Health researchers' ancillary care obligations in low-resource settings: how can we tell what is morally required?

Kennedy Inst Ethics J. 2011 Dec;21(4):311-47. doi: 10.1353/ken.2011.0019.


Health researchers working in low-resource settings often encounter serious unmet health needs among participants. What is the nature and extent of researchers' obligations to respond to such needs? Competing accounts have been proposed, but there is no independent standard by which to assess them or to guide future inquiry. I propose an independent standard and demonstrate its use. In conclusion I recommend two areas of focus for future inquiry: what makes an account of researchers' obligations reasonable from the standpoint of both participants and researchers and how general duties of rescue apply to researchers' resource-allocation decision making in low-resource settings.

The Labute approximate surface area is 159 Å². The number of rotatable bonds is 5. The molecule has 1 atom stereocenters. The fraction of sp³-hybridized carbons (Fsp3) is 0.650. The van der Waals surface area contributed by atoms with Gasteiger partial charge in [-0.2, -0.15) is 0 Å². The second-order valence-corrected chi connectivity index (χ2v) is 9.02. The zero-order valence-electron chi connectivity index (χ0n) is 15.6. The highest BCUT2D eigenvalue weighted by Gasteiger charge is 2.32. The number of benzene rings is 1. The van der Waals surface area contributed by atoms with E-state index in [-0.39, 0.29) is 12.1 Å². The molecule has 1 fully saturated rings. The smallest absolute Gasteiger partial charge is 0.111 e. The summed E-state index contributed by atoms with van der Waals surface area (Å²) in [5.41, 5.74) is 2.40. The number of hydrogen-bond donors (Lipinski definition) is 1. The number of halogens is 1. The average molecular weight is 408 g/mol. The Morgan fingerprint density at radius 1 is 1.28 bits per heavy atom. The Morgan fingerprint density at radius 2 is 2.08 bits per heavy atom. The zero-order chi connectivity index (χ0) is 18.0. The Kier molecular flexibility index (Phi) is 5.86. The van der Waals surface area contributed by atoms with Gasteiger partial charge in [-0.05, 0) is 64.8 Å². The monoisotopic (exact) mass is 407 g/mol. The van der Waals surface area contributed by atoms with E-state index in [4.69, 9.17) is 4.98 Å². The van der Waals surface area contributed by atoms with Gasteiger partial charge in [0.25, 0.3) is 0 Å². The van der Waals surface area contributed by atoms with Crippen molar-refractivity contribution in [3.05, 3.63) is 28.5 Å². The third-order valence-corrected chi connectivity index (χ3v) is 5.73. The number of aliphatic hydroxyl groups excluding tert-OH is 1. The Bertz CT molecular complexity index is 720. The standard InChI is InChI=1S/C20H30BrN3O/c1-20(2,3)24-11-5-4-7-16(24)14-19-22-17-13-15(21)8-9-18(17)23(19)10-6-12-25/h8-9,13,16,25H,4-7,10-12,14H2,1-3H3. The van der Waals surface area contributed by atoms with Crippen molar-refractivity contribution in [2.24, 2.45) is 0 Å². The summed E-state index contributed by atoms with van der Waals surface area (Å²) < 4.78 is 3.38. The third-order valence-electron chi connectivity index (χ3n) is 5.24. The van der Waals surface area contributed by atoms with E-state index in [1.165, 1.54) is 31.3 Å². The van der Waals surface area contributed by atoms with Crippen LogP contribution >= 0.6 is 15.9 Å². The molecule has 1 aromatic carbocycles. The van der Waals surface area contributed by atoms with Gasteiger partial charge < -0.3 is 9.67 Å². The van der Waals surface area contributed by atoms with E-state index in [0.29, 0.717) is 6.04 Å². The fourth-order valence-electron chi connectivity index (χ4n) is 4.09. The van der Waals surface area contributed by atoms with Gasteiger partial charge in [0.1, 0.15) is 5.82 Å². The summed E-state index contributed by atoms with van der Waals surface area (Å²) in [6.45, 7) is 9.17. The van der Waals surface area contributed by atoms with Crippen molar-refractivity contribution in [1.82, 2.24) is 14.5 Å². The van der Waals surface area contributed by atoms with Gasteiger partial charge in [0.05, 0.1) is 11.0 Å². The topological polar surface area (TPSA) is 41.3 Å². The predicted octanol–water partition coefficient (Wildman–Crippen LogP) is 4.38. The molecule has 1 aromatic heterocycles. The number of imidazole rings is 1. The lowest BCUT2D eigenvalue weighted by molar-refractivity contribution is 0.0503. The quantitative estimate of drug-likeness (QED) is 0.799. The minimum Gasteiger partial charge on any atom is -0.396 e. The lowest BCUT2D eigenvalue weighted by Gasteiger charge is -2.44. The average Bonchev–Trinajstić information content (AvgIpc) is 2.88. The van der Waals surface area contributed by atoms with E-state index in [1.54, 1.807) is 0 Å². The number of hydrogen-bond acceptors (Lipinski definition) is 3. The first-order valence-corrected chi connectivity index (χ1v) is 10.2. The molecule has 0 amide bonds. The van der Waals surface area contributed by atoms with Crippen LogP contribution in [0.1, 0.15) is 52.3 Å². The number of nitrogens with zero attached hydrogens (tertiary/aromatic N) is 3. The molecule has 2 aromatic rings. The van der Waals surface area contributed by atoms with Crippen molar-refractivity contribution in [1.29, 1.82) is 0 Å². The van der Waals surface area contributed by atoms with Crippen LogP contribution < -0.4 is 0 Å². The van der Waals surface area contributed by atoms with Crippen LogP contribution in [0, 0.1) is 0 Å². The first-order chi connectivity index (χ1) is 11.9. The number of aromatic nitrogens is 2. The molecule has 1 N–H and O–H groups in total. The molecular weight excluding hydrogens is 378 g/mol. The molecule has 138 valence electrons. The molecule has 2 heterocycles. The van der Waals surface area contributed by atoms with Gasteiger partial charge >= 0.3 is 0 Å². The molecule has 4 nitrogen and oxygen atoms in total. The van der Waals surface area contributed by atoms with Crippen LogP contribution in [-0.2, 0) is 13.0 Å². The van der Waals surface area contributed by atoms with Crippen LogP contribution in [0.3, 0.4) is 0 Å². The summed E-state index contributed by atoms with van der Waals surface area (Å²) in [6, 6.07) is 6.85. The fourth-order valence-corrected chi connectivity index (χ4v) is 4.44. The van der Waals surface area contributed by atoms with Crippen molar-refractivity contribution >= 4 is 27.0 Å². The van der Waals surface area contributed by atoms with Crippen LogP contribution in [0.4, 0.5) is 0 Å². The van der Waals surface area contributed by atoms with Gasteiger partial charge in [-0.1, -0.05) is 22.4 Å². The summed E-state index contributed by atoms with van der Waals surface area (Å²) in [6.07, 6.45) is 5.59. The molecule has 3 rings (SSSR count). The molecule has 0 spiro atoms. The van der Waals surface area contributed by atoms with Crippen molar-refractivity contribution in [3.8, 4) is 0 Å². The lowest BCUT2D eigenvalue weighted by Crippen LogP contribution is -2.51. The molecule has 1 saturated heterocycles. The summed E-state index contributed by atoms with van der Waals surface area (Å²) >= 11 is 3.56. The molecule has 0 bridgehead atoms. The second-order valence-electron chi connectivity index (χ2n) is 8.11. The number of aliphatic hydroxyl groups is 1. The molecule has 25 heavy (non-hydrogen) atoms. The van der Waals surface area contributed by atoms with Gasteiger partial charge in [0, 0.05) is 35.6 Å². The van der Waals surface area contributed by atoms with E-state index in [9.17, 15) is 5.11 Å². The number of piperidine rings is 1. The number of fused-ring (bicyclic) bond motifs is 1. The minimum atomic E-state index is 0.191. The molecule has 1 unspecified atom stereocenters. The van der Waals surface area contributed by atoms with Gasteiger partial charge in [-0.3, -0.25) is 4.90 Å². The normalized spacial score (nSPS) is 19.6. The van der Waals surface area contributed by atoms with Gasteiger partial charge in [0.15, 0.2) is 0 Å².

Publication types

  • Research Support, N.I.H., Extramural
  • Research Support, Non-U.S. Gov't

MeSH terms

  • Clinical Trials as Topic / ethics*
  • Delivery of Health Care / ethics*
  • Delivery of Health Care / standards
  • Delivery of Health Care / trends
  • Developing Countries* / economics
  • Health Care Rationing / ethics
  • Health Resources* / ethics
  • Health Resources* / statistics & numerical data
  • Health Services Needs and Demand / economics
  • Health Services Needs and Demand / ethics
  • Health Services Research / ethics
  • Human Experimentation / ethics*
  • Humans
  • Moral Obligations*
  • Poverty
  • Research Personnel / ethics*
  • Research Subjects* / economics